You know, it's sad, but I remember when the Cedar revolution was taking place, on of Syria's defenses for remaining in Lebanon was that if they left then Israel would immediately come back. Or, that the civil war would start back up.

Most Lebanese saw this for what it was; bullshit. We called Syria's bluff and started up again.

So, for the next 15 months Syria did what it could to attack Lebanese political and opposition figures in the hopes of rekindling those old conflicts. They went after Tuani, they went after countless others in the hopes of starting the fighting anew. When that didn't work, when they saw that the Lebanese people had a deep commitment to prevent new bloodshed, they instructed their proxy army to invite Israel back into Lebanon.

There can be no doubt what Israel's reaction was going to have been, in fact, it was what they counted on. What they needed. Inexperienced national leaders with no military background do not have the capability, nor the political will, to stand up to their militaries and say "do x and y, but not z".

Syria is now proved right in the minds of the Islamist supporters who believed that the Syria - Hezballah alliance was what was keeping Israel out. What "defeated" Israel in 2000.

Friday, July 14, 2006


Well, I've haven't blogged for a while. Combination of work, not enough time, lack of anything to really blog about. Not sufficiently mad about anything...and then Israel attacked Lebanon. Blood boiled a bit.

So, a couple of people have asked me what I think is going on, and here's my views. Ultimately, the bottom line is that "might makes right". Those with a disproportionate amount of power are able to create the rules and can do whatever the want.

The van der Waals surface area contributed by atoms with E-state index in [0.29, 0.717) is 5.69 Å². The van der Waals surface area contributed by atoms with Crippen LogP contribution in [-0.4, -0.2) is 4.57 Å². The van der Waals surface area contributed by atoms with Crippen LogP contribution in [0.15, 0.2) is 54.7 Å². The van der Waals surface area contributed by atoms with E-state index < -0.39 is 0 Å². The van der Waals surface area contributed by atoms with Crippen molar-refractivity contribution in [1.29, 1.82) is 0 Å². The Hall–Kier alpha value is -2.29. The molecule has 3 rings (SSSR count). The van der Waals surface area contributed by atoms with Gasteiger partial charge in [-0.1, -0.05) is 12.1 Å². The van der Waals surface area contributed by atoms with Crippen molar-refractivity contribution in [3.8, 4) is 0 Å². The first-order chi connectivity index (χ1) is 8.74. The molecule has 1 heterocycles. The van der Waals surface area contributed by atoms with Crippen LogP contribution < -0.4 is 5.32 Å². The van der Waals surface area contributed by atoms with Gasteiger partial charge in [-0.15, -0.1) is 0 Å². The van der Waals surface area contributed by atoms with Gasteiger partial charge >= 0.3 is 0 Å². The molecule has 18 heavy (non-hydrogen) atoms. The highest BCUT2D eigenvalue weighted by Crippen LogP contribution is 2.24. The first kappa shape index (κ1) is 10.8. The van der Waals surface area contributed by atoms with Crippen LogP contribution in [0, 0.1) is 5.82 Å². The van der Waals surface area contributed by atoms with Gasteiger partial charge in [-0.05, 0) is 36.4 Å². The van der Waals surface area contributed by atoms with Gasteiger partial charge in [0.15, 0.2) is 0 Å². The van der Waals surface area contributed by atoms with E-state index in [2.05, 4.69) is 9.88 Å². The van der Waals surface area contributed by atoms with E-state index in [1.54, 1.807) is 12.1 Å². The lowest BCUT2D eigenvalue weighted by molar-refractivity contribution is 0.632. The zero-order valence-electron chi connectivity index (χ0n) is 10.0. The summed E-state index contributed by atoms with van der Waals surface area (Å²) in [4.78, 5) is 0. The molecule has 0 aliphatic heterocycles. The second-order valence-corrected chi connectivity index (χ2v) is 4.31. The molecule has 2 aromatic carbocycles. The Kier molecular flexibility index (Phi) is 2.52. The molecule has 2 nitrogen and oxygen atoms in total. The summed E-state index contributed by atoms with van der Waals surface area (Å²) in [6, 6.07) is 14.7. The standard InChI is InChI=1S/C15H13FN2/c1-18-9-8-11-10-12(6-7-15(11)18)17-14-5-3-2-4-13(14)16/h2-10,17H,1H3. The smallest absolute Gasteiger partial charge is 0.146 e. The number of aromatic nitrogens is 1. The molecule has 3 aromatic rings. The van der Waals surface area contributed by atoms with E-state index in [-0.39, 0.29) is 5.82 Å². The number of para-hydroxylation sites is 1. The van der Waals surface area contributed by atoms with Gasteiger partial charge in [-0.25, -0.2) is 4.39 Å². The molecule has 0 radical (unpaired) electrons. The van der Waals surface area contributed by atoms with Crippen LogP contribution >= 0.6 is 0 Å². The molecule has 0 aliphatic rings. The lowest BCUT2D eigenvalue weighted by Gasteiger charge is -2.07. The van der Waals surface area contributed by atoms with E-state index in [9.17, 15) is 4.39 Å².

If you live under a rock, here's a little of what happened. Basically, on Wednesday Hezballah crossed into Israel and captured two soldiers. They were able to exploit Israel's attention being on the Gaza strip and I guess they caught the Israelis off guard. As you can imagine, it's pretty embarrassing for Israel to have this happen. Extremely embarrassing. They pride themselves on being a big, bad military force in the region, and to have a group of ragged guys break in, destroy a couple of armored vehicles, kill a few troops and the capture two more it's a pretty big deal. So they retaliated.

Now, why are they retaliating so much? The answer, in my mind, is political. Ehud Olmert is the new Prime Minister having succeeded Sharon after Sharon’s stroke/coma. Olmert served in the army for only a couple of years and has made his life as a politician, having previously been the mayor of Jerusalem. As a politician, his job is to make sure that his party wins elections. Since his party is a new party (Kadima being formed after Sharon left the Likud party last year) most Israelis don’t really know where they stand in regards to things like security. When Sharon started the party he did it as the most famous military leader in Israeli history. He had also been known as somewhat of a butcher for his hard tactics back when he served. He was able to reassure people because the one thing political opponents could never do was call him weak on security. Olmert does not have that luxury. So, whereas most people think Sharon would have handled things differently and not been as destructive, Olmert has to show the Israeli people that he’s a badass. So, when something happens in Gaza he destroys Gaza. When something happens in Lebanon, he destroys Lebanon.

Also, whereas Sharon was, irrespective of whether you liked him or not (and I personally hated the guy), a strategic genius militarily, Olmert has no background in this type of thing. So, he asks his army guys what to do and, of course, their response is to blow everything up. Imagine if a US president asked the head of the Pentagon how to wage a war in another country and didn’t have the luxury of having been in the armed services before…not hard to figure out what that looks like, is it?